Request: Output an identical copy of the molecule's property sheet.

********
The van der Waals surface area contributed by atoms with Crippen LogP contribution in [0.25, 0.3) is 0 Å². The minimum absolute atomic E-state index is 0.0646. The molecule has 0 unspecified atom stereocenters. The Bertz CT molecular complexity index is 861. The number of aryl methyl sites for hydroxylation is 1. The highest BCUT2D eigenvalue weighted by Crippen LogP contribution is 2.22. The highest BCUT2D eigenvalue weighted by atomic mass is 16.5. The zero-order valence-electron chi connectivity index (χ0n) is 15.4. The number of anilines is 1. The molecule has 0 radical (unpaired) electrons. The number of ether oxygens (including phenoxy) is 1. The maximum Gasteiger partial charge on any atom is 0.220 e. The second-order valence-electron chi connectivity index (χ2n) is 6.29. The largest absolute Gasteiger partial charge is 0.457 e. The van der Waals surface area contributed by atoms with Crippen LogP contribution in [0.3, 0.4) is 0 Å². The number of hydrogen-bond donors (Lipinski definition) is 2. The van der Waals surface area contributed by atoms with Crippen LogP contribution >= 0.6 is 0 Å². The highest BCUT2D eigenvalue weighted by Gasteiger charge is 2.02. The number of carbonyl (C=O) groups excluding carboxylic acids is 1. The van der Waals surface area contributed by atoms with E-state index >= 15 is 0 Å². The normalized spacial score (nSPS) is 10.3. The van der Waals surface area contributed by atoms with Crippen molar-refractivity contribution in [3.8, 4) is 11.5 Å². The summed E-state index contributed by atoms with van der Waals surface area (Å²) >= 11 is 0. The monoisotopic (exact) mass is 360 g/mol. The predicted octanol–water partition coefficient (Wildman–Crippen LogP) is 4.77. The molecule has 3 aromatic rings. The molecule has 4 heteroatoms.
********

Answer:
The van der Waals surface area contributed by atoms with Crippen LogP contribution in [0.25, 0.3) is 0 Å². The minimum absolute atomic E-state index is 0.0646. The molecule has 0 unspecified atom stereocenters. The Bertz CT molecular complexity index is 861. The number of aryl methyl sites for hydroxylation is 1. The highest BCUT2D eigenvalue weighted by Crippen LogP contribution is 2.22. The highest BCUT2D eigenvalue weighted by atomic mass is 16.5. The zero-order valence-electron chi connectivity index (χ0n) is 15.4. The number of anilines is 1. The molecule has 0 radical (unpaired) electrons. The number of ether oxygens (including phenoxy) is 1. The maximum Gasteiger partial charge on any atom is 0.220 e. The second-order valence-electron chi connectivity index (χ2n) is 6.29. The largest absolute Gasteiger partial charge is 0.457 e. The van der Waals surface area contributed by atoms with Crippen LogP contribution in [0.3, 0.4) is 0 Å². The number of hydrogen-bond donors (Lipinski definition) is 2. The van der Waals surface area contributed by atoms with Crippen LogP contribution >= 0.6 is 0 Å². The highest BCUT2D eigenvalue weighted by Gasteiger charge is 2.02. The number of carbonyl (C=O) groups excluding carboxylic acids is 1. The van der Waals surface area contributed by atoms with E-state index >= 15 is 0 Å². The normalized spacial score (nSPS) is 10.3. The van der Waals surface area contributed by atoms with Crippen molar-refractivity contribution in [3.8, 4) is 11.5 Å². The summed E-state index contributed by atoms with van der Waals surface area (Å²) >= 11 is 0. The monoisotopic (exact) mass is 360 g/mol. The predicted octanol–water partition coefficient (Wildman–Crippen LogP) is 4.77. The molecule has 3 aromatic rings. The molecule has 4 heteroatoms.